While the rest of the subcontinent has been ruined by monopolistic seed companies, I found in the valleys of Karnali and Seti the atharanaza system. In this system, 18 or more varieties of grains, pulses, oil seeds, fruits, vegetables, tobacco and sugarcane are produced according to traditional agricultural practices. The villages immediately along the Kali River also use the system. Also used sometimes is Izaran/khil, a kind of jhoom agriculture. The natural organic agricultural diversity is unique in this region.
The cheura (butter nut) tree, which gives fruit, oil, honey and fodder, is found in this area. The musk deer and himchitua still wander in the higher reaches, while the Asian elephant and Bengal tiger stalk the foothills. A unique fish living in Kali and its tributaries is the mahaseer. In recent decades, yarsh gunba/keedajadi (Cordyceps sinensis) has been found in the higher regions on both sides. While it has given some impetus to the regional economy, it also leads to conflicts.
Handicrafts and the produce of cottage industries based on wool, leather, wood and bamboo are frequently bartered. Till 1960, the trade with Tibet was an important economic activity practiced with transhumance and nomadic movement between winter and summer settlements. During colonial times, the army began recruiting from here. The Shaukas were not interested in veering away from their traditional occupations (transhumance, agriculture, cottage industries and trade) and the old territory between the foothills and Tibet. But after China occupied Tibet, they started thinking about other jobs. Education and reservation helped them in their transition.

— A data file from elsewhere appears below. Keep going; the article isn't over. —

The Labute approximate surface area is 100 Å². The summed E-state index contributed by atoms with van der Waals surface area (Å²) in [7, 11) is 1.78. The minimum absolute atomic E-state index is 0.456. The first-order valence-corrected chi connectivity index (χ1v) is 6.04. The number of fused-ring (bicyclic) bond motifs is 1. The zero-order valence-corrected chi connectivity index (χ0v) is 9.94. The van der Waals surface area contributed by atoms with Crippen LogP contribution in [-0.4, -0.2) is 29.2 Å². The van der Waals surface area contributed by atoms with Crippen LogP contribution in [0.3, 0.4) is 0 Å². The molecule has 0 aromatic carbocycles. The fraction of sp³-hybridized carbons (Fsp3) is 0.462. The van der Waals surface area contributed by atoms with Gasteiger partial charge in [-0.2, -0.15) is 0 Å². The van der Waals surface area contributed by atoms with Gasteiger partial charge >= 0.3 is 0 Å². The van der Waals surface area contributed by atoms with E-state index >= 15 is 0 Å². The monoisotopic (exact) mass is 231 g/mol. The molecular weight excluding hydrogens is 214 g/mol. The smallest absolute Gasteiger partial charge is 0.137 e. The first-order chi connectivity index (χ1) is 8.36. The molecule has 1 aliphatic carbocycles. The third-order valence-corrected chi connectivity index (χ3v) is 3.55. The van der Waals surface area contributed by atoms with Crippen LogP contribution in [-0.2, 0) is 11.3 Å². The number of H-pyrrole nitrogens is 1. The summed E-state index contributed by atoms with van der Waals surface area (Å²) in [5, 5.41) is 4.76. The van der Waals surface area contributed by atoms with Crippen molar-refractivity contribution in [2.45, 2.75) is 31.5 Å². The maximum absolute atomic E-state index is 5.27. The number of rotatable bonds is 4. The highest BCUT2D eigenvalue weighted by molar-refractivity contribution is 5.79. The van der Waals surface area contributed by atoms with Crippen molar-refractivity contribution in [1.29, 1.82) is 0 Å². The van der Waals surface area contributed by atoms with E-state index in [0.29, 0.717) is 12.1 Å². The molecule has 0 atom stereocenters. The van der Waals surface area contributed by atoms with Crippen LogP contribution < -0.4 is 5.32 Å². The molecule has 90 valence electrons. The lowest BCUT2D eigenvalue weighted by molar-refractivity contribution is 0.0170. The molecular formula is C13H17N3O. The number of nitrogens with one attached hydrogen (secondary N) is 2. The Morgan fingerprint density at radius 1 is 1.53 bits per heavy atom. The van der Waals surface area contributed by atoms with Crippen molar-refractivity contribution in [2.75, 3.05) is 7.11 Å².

Nepal never came under colonial rule, but colonial rule deeply impacted Nepal. Linked to it is the story of the recruitment in the British army from Nepal and Uttarakhand. As the Nepal War (1814-’15) wound down, officers of the East India Company were left impressed by the bravery of Nepali soldiers, even though they lost the war (especially at Malaun and Khalanga). The British decided to raise an army of mountain people by establishing the 1st King George V’s Own Gurkha Rifles in the second decade of 19th century. This made military and economic history: it started the process of the Gorkhas becoming “global soldiers” serving in many countries.
Nepal with part of Tibet, 1907, Survey of India. Courtesy: Shekhar Pathak.
Economic activities came to the region one by one. Some were transformed with time and some were lost. The barter system between communities along Kali evolved naturally through migration, transborder romance and marriages, and cultural-religious systems.